Investors spent a load of cash based on half baked sales pitches, based on fear of being left behind at the dawn of the .com revolution. They were so quick to invest, they went in without a solid understanding of how they would fit in. Many lost their shirts. The same thing is happening now as brands invest in social media. So few company's do it right, they are clueless, so much so that they will place all their faith in a twenty something hipster salesperson just so they are sure they are in the game. They just don't want to be left behind.

    He who makes the best sales pitch wins the job, because frankly, nobody has a clue what they are doing yet.

    Well, forgive me for being a fanboy, I really think AMD has a good plan. I was chatting with Chris James about this just yesterday. Whats the plan, what do you look for, what are the tools? They have a grasp, a strategy, they know the tech, they know the tools, they know the skill sets, and they know how to marry them all so they can measure success.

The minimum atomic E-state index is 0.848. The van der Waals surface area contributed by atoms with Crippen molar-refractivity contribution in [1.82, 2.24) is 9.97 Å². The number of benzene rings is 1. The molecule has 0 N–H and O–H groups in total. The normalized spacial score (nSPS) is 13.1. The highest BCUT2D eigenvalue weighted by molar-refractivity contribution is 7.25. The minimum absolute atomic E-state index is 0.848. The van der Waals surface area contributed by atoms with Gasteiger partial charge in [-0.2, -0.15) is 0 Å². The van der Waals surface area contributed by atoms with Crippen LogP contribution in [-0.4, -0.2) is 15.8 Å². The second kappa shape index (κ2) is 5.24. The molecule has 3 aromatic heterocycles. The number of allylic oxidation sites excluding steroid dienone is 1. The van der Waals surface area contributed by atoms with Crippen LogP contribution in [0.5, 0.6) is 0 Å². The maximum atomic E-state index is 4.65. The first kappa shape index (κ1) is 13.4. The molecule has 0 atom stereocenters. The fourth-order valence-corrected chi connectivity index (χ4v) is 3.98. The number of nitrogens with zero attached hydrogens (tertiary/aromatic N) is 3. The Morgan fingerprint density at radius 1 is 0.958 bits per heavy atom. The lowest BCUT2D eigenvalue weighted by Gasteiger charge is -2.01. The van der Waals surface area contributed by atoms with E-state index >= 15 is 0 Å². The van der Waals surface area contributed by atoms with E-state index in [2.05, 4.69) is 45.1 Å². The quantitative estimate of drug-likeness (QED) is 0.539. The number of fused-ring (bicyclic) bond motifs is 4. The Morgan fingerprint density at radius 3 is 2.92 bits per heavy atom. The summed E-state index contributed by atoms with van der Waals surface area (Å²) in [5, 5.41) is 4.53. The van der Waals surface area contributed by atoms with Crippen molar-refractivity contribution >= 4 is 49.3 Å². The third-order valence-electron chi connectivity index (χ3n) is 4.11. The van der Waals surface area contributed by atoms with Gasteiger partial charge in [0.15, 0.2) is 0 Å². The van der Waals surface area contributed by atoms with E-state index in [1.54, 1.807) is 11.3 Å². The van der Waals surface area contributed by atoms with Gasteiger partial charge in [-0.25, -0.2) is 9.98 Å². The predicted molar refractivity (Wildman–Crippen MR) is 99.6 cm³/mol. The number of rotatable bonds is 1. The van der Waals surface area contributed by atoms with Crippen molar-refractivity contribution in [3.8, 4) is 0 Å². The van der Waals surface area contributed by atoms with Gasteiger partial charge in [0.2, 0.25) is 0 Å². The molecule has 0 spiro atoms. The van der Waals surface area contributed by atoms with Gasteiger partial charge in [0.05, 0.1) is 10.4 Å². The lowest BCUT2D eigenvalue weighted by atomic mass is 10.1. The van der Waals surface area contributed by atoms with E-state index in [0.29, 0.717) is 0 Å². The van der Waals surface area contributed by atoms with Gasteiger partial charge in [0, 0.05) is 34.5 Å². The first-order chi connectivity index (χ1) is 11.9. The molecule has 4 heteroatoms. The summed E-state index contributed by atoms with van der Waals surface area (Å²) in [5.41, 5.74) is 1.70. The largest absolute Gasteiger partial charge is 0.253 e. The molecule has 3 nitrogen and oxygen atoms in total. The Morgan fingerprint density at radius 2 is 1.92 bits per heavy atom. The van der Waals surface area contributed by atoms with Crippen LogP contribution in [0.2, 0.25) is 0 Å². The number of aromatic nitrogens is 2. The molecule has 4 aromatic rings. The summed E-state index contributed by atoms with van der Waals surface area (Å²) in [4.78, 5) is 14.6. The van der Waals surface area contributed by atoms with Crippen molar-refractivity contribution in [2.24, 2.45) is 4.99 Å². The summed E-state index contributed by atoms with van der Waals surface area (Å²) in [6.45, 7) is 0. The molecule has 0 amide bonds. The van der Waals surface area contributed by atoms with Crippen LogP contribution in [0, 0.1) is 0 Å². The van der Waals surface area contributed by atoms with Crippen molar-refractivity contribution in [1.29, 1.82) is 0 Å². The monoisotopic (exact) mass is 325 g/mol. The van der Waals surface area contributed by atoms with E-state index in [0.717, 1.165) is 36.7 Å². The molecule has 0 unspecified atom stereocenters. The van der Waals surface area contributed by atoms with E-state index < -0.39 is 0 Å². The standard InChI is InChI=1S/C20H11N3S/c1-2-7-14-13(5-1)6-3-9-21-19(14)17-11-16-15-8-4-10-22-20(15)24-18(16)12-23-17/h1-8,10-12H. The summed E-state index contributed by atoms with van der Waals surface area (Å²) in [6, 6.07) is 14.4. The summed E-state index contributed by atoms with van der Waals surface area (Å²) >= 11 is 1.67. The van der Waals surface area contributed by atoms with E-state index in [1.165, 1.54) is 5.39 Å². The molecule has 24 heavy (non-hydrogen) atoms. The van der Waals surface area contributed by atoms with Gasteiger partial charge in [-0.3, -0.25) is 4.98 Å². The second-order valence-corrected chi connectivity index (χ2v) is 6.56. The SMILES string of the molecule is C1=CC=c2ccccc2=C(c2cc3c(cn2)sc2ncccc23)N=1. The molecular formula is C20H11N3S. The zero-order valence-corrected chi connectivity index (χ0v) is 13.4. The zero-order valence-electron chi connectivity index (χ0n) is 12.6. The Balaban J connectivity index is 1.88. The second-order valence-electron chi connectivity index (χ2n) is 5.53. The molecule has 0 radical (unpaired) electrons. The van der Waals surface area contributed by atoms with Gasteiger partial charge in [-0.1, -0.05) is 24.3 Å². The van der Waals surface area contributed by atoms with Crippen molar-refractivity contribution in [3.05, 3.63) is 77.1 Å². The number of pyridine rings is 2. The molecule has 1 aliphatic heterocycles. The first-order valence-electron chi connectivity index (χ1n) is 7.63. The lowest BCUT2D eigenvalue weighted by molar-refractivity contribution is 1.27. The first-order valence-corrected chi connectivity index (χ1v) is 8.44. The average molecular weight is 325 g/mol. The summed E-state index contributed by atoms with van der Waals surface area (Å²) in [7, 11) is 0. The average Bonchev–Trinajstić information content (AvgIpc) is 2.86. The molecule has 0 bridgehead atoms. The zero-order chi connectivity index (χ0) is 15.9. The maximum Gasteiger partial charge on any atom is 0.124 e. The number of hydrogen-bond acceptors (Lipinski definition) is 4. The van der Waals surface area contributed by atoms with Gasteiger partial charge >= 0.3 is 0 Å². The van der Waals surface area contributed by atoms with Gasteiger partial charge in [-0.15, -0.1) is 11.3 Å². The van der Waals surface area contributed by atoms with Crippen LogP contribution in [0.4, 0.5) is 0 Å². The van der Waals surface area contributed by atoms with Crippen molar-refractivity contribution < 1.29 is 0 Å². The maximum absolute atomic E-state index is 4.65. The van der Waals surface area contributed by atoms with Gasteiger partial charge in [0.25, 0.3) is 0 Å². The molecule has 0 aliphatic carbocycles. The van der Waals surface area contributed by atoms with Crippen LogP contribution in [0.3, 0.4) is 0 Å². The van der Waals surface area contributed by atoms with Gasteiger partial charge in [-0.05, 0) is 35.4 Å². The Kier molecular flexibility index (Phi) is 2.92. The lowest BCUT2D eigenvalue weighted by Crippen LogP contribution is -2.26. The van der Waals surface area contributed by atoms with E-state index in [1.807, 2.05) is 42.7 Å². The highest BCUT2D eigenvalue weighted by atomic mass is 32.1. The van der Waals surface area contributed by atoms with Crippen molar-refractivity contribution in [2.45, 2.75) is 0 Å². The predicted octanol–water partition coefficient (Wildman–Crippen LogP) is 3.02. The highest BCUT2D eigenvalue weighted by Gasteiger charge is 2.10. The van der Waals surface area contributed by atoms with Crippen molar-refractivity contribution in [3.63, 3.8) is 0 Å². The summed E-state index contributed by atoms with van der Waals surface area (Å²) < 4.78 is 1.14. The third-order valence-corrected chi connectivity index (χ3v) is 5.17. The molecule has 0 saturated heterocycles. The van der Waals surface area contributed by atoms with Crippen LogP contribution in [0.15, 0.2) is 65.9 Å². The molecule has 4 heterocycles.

Great observations Brian.
  2. Thrax
    Thrax Is Community Manager the new "SM Guru?"
  3. primesuspect
    primesuspect I'll bite.

    No, it's not. "SM Guru" is anybody and everybody who knows how to use Twitter. CMs are an established role that has been around as long as online communities have been around—there was never really a title for it.

    Think about it; you know what I do, you know what we've done here. Am I an editor? Not always. Am I a "site admin"? Sometimes, but so are others. Am I a managing editor? A reporter?

    I think if you boil it down, you know as well as I do that what we do is more properly classified under the term "community manager". Just like with anything, it helps to codify it and give it a name so that you can more easily communicate it to and with others.

    "We're looking for a person that does... you know, all that stuff you do. Talking to people and social media and making sure our users are happy and keeping everybody on the same page person". It's a hell of a lot easier to say "community manager".

    I'm pretty sure I've never seen a job posting for "SM Guru" at any rate ;)
  4. Thrax
    Thrax I'm not trolling community managers. I'm trolling ill-prepared people that think they're CMs, when they're totally unprepared to undertake the position (as your article critically illustrates).